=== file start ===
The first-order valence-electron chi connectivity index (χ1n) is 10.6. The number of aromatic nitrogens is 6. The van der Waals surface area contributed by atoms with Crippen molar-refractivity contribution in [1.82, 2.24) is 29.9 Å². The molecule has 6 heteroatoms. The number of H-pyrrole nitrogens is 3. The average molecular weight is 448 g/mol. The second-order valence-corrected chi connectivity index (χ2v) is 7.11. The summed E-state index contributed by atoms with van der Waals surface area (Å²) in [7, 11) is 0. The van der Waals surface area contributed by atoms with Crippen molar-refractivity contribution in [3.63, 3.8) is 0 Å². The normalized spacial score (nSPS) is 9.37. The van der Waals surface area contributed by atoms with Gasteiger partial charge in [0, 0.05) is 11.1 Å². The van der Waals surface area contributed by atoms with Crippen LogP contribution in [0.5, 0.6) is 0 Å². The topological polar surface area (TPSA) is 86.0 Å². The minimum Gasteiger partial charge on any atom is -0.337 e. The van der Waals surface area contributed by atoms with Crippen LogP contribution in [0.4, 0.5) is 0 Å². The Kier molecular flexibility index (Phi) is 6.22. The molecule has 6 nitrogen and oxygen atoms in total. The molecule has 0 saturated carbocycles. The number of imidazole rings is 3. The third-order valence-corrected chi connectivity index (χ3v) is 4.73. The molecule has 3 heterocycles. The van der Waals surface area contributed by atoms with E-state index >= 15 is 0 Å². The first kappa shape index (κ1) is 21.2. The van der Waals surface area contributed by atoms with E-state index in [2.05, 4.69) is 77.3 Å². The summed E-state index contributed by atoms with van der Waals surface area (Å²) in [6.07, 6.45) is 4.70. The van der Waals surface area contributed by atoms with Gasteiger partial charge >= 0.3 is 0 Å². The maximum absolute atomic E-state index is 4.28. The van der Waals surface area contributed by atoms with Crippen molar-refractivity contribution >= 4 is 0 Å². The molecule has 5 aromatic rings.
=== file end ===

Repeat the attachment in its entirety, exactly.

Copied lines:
The first-order valence-electron chi connectivity index (χ1n) is 10.6. The number of aromatic nitrogens is 6. The van der Waals surface area contributed by atoms with Crippen molar-refractivity contribution in [1.82, 2.24) is 29.9 Å². The molecule has 6 heteroatoms. The number of H-pyrrole nitrogens is 3. The average molecular weight is 448 g/mol. The second-order valence-corrected chi connectivity index (χ2v) is 7.11. The summed E-state index contributed by atoms with van der Waals surface area (Å²) in [7, 11) is 0. The van der Waals surface area contributed by atoms with Crippen molar-refractivity contribution in [3.63, 3.8) is 0 Å². The normalized spacial score (nSPS) is 9.37. The van der Waals surface area contributed by atoms with Gasteiger partial charge in [0, 0.05) is 11.1 Å². The van der Waals surface area contributed by atoms with Crippen LogP contribution in [0.5, 0.6) is 0 Å². The topological polar surface area (TPSA) is 86.0 Å². The minimum Gasteiger partial charge on any atom is -0.337 e. The van der Waals surface area contributed by atoms with Crippen LogP contribution in [0.4, 0.5) is 0 Å². The Kier molecular flexibility index (Phi) is 6.22. The molecule has 6 nitrogen and oxygen atoms in total. The molecule has 0 saturated carbocycles. The number of imidazole rings is 3. The third-order valence-corrected chi connectivity index (χ3v) is 4.73. The molecule has 3 heterocycles. The van der Waals surface area contributed by atoms with E-state index >= 15 is 0 Å². The first kappa shape index (κ1) is 21.2. The van der Waals surface area contributed by atoms with E-state index in [2.05, 4.69) is 77.3 Å². The summed E-state index contributed by atoms with van der Waals surface area (Å²) in [6.07, 6.45) is 4.70. The van der Waals surface area contributed by atoms with Gasteiger partial charge >= 0.3 is 0 Å². The maximum absolute atomic E-state index is 4.28. The van der Waals surface area contributed by atoms with Crippen molar-refractivity contribution >= 4 is 0 Å². The molecule has 5 aromatic rings.